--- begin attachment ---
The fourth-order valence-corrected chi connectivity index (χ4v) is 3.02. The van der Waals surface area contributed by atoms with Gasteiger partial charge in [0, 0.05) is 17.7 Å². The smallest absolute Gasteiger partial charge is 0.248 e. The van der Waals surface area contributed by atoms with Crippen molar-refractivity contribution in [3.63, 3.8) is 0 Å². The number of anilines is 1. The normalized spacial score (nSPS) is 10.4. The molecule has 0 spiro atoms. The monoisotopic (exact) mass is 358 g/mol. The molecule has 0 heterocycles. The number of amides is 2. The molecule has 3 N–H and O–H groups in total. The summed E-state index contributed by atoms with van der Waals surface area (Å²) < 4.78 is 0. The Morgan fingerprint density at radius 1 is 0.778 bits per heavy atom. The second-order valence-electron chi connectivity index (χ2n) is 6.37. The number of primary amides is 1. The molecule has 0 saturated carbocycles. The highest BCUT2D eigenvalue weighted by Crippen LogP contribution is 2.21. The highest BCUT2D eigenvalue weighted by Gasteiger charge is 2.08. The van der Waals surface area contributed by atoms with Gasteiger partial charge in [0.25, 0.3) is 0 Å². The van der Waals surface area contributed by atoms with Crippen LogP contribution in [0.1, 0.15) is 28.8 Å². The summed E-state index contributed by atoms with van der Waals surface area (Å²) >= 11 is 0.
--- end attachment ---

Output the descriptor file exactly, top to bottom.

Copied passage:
The fourth-order valence-corrected chi connectivity index (χ4v) is 3.02. The van der Waals surface area contributed by atoms with Gasteiger partial charge in [0, 0.05) is 17.7 Å². The smallest absolute Gasteiger partial charge is 0.248 e. The van der Waals surface area contributed by atoms with Crippen molar-refractivity contribution in [3.63, 3.8) is 0 Å². The number of anilines is 1. The normalized spacial score (nSPS) is 10.4. The molecule has 0 spiro atoms. The monoisotopic (exact) mass is 358 g/mol. The molecule has 0 heterocycles. The number of amides is 2. The molecule has 3 N–H and O–H groups in total. The summed E-state index contributed by atoms with van der Waals surface area (Å²) < 4.78 is 0. The Morgan fingerprint density at radius 1 is 0.778 bits per heavy atom. The second-order valence-electron chi connectivity index (χ2n) is 6.37. The number of primary amides is 1. The molecule has 0 saturated carbocycles. The highest BCUT2D eigenvalue weighted by Crippen LogP contribution is 2.21. The highest BCUT2D eigenvalue weighted by Gasteiger charge is 2.08. The van der Waals surface area contributed by atoms with Gasteiger partial charge in [0.25, 0.3) is 0 Å². The van der Waals surface area contributed by atoms with Crippen LogP contribution in [0.1, 0.15) is 28.8 Å². The summed E-state index contributed by atoms with van der Waals surface area (Å²) >= 11 is 0.